Sunday, July 25, 2010

Compass Siting

While we were at Lake Ontario, Dan had a plan to take the kids out to site with their compasses. It was really super hot this week and being out on the breakwater pier in the bright morning or mid-day sun didn't sound like a good idea. Finally, the opportunity presented itself and they started out with walkie talkies. I hung at base camp (the playground) and kept in communication. Had to call the team back in from the outpost due to an impending storm. I heard the life guards clear the beach and said, "Away team time to bring it in! Beach is closed due to that thunder you hear..." The away team rogered that and headed back in.

The second attempt was made from a different point right on the beach and it worked out well!

First the kids chose the first two sitings they wanted to make. Then they took the first siting by holding up a compass and holding its arrow toward the siting they wanted to make. They twisted the top until the North marking was in the same direction as North on the compass.

After that they took their bearing- that's the direction the point is from where you are. Next was the back bearing which means the opposite direction as your bearing. They marked where the point was on their map and then turned the compass so that the back bearing was pointing the same direction as the arrow on the compass. Dan had marked the maps with the difference between north and magnetic north lines. So, the kids lined up the lines on the compass with the lines on the map and drew the line using the side of the compass. They knew they were somewhere along that line.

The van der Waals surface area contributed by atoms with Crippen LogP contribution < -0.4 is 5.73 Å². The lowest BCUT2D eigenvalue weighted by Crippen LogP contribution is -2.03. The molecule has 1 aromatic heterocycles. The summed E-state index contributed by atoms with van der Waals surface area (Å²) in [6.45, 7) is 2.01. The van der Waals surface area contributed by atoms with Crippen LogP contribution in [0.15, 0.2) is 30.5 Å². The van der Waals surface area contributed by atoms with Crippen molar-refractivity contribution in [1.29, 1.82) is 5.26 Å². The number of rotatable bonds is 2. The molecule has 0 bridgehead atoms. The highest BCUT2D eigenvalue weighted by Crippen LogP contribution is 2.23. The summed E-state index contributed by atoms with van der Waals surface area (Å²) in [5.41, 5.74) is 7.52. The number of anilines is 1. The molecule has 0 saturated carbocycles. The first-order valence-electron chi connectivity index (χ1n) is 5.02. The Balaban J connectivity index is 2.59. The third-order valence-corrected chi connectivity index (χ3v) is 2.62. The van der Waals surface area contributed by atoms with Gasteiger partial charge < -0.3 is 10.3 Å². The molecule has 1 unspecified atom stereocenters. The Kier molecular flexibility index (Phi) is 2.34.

Then they took a second bearing using the other object they had chosen, took the back bearing and drew another line. Where they intersect is supposed to be where you are standing. But they decided to take a third bearing just to be sure and if the third line intersected then that would have been their position.

a close up of the final result

Turns out the third bearing revealed a problem with the second bearing- a set of bluffs along the shore. So, they figured out where they were and realized their position was where the first and third bearing intersected were accurate, but the bluffs/cliffs were not a good bearing.

I8 could hardly wait to try this!

The kids had a google satellite image of the shore area and drew in their lines. They all came pretty close to their exact location.

The kids had a GREAT time doing this...only a homeschool family would do this on vacation. Yes? There are more compass sitings planned for our next trip in a few weeks and this time the kids will do magnetic declination!

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